Bridget Edwards was diagnosed with a rare bleeding disorder as a newborn, after a routine heel stick wouldn’t stop bleeding. Doctors found that she had afibrinogenemia, a lack of fibrinogen (factor I). This autosomal recessive inherited disorder is so rare, it affects just 1 in 1 million people. Her first hematologist hadn’t treated afibrinogenemia before, so he wasn’t sure what to recommend to Edwards’ parents.
“We learned by trial and error,” says Edwards, 27, of Brewer, Maine. “My parents did a great job. I was never told, ‘You can’t do this, you might get hurt.’”
Edwards grew up playing sports, making modifications as needed. She never slid into bases during softball, for example. In high school, she played volleyball, becoming captain of the school team and playing for the Junior Olympic team, which traveled throughout New England.
She wasn’t always happy about the attention she sometimes received because of having afibrinogenemia. When a volleyball injury caused an internal bleed that required frequent infusions, she needed a central catheter. “I received a lot of uncomfortable looks and stares, feeling as though I was being put into a category of ‘she has something that’s wrong with her,’” says Edwards, who noted that sometimes peers had negative reactions. “If I was injured due to an internal muscle bleed and said, ‘I can’t participate in practice today,’ they couldn’t physically see what was wrong. I’d hear, ‘You’re faking it for attention.’”
Growing up, Edwards didn’t know anyone with afibrinogenemia, which was isolating. Going to college inspired her to talk about her condition, raise awareness, and find others who are missing factor I. “Through that, I have met many more people than I ever knew growing up who have afibrinogenemia,” Edwards says. “I didn’t realize, until I went to college, how much I was holding in.”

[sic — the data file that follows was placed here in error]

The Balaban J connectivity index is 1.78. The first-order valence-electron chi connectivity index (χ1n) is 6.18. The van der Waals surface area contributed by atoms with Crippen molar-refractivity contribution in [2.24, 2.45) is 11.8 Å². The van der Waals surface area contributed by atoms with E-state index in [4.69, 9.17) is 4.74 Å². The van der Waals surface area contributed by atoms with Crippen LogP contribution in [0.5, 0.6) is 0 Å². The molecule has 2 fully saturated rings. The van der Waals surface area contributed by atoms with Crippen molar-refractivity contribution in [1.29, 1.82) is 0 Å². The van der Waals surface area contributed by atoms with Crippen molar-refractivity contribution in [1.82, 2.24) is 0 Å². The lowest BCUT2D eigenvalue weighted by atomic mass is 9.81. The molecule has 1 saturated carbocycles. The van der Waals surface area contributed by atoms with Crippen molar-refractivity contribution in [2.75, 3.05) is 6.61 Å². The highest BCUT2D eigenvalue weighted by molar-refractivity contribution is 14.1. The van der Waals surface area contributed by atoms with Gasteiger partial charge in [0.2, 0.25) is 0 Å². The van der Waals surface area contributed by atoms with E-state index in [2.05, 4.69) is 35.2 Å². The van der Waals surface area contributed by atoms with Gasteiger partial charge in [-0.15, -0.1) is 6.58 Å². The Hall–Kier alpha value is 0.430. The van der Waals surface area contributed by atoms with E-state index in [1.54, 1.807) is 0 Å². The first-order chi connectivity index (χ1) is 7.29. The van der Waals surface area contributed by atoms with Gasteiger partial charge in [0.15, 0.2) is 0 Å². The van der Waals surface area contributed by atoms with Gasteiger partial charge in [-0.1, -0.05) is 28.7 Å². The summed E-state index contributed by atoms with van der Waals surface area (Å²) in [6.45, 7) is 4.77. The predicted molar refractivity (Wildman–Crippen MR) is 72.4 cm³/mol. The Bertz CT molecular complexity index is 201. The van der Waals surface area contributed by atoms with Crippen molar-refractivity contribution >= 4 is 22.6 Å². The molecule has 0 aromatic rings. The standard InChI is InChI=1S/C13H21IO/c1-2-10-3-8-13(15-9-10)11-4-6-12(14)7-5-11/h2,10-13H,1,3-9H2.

Sharing her story helped Edwards connect with the Hemophilia Alliance of Maine, where she later worked. She’s currently on its board of directors. “I try as much as I can to encourage more advocacy and awareness about rare bleeding disorders,” Edwards says. “The more awareness that occurs, the more knowledgeable medical providers become, which in turn can make it easier for us living with these rare deficiencies.”
In June 2022, she married Jonathan, whom she’s known since elementary school. “I find that a lot of people with chronic medical conditions can often feel like a burden on their loved ones, as I myself sometimes have, and Jonathan has never made me feel that way. He is definitely one of my biggest supporters,” says Edwards, who has a master’s degree in health psychology and works as a college success specialist for Jobs for Maine Graduates at Eastern Maine Community College.
“No matter what happens to me medically, I never let that impact my ability to succeed,” she says. “I strive to let other people know that even though someone may have a rare disorder, they’re still capable of living a fulfilling life.”
For more information about bleeding disorders in women: Visit Steps for Living and Victory for Women.